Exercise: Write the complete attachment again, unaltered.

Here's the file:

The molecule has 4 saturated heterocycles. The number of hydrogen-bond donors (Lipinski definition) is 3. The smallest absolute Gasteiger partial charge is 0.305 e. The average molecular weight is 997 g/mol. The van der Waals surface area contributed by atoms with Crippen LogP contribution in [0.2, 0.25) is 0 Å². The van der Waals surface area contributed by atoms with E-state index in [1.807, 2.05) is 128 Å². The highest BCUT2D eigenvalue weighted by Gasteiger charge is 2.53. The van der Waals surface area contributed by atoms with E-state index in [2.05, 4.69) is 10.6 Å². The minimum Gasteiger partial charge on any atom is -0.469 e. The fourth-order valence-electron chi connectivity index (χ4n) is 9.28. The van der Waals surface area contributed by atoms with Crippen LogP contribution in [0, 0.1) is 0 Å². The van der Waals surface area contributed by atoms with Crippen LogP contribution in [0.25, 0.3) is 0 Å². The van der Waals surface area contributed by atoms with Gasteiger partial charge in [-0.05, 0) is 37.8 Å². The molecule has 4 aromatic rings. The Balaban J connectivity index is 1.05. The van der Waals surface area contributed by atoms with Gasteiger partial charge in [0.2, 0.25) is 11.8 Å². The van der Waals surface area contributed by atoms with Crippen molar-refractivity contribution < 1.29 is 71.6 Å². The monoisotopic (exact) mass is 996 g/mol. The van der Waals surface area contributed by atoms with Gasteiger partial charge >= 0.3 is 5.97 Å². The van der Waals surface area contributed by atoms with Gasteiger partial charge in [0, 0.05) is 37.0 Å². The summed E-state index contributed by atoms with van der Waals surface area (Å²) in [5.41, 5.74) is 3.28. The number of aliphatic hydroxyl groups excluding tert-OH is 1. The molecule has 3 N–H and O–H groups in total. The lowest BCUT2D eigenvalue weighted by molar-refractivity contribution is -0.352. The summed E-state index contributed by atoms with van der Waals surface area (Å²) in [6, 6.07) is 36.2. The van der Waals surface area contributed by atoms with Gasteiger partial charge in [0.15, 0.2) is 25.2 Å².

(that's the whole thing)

The molecule has 4 saturated heterocycles. The number of hydrogen-bond donors (Lipinski definition) is 3. The smallest absolute Gasteiger partial charge is 0.305 e. The average molecular weight is 997 g/mol. The van der Waals surface area contributed by atoms with Crippen LogP contribution in [0.2, 0.25) is 0 Å². The van der Waals surface area contributed by atoms with E-state index in [1.807, 2.05) is 128 Å². The highest BCUT2D eigenvalue weighted by Gasteiger charge is 2.53. The van der Waals surface area contributed by atoms with E-state index in [2.05, 4.69) is 10.6 Å². The minimum Gasteiger partial charge on any atom is -0.469 e. The fourth-order valence-electron chi connectivity index (χ4n) is 9.28. The van der Waals surface area contributed by atoms with Crippen LogP contribution in [0, 0.1) is 0 Å². The van der Waals surface area contributed by atoms with Crippen LogP contribution in [0.25, 0.3) is 0 Å². The van der Waals surface area contributed by atoms with Gasteiger partial charge in [-0.05, 0) is 37.8 Å². The molecule has 4 aromatic rings. The Balaban J connectivity index is 1.05. The van der Waals surface area contributed by atoms with Gasteiger partial charge in [0.2, 0.25) is 11.8 Å². The van der Waals surface area contributed by atoms with Crippen molar-refractivity contribution < 1.29 is 71.6 Å². The monoisotopic (exact) mass is 996 g/mol. The van der Waals surface area contributed by atoms with Gasteiger partial charge >= 0.3 is 5.97 Å². The van der Waals surface area contributed by atoms with Gasteiger partial charge in [0, 0.05) is 37.0 Å². The summed E-state index contributed by atoms with van der Waals surface area (Å²) in [5.41, 5.74) is 3.28. The number of aliphatic hydroxyl groups excluding tert-OH is 1. The molecule has 3 N–H and O–H groups in total. The lowest BCUT2D eigenvalue weighted by molar-refractivity contribution is -0.352. The summed E-state index contributed by atoms with van der Waals surface area (Å²) in [6, 6.07) is 36.2. The van der Waals surface area contributed by atoms with Gasteiger partial charge in [0.15, 0.2) is 25.2 Å².